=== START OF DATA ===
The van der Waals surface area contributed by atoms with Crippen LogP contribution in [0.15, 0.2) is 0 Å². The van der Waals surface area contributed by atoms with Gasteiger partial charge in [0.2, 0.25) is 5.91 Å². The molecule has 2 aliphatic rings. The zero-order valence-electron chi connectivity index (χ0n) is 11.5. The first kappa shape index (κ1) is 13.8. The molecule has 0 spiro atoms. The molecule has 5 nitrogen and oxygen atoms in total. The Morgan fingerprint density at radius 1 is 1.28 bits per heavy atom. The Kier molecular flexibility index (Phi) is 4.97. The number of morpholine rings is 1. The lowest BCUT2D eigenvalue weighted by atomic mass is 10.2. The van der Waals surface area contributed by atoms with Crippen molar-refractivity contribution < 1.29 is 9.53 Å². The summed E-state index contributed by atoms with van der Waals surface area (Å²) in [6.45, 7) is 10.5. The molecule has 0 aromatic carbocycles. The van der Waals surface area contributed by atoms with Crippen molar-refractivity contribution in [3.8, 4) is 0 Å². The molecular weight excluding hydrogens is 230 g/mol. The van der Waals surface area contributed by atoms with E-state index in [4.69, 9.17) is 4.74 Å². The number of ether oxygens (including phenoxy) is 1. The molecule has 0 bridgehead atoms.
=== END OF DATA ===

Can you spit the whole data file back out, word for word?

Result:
The van der Waals surface area contributed by atoms with Crippen LogP contribution in [0.15, 0.2) is 0 Å². The van der Waals surface area contributed by atoms with Gasteiger partial charge in [0.2, 0.25) is 5.91 Å². The molecule has 2 aliphatic rings. The zero-order valence-electron chi connectivity index (χ0n) is 11.5. The first kappa shape index (κ1) is 13.8. The molecule has 0 spiro atoms. The molecule has 5 nitrogen and oxygen atoms in total. The Morgan fingerprint density at radius 1 is 1.28 bits per heavy atom. The Kier molecular flexibility index (Phi) is 4.97. The number of morpholine rings is 1. The lowest BCUT2D eigenvalue weighted by atomic mass is 10.2. The van der Waals surface area contributed by atoms with Crippen molar-refractivity contribution < 1.29 is 9.53 Å². The summed E-state index contributed by atoms with van der Waals surface area (Å²) in [6.45, 7) is 10.5. The molecule has 0 aromatic carbocycles. The van der Waals surface area contributed by atoms with Crippen molar-refractivity contribution in [3.8, 4) is 0 Å². The molecular weight excluding hydrogens is 230 g/mol. The van der Waals surface area contributed by atoms with E-state index in [4.69, 9.17) is 4.74 Å². The number of ether oxygens (including phenoxy) is 1. The molecule has 0 bridgehead atoms.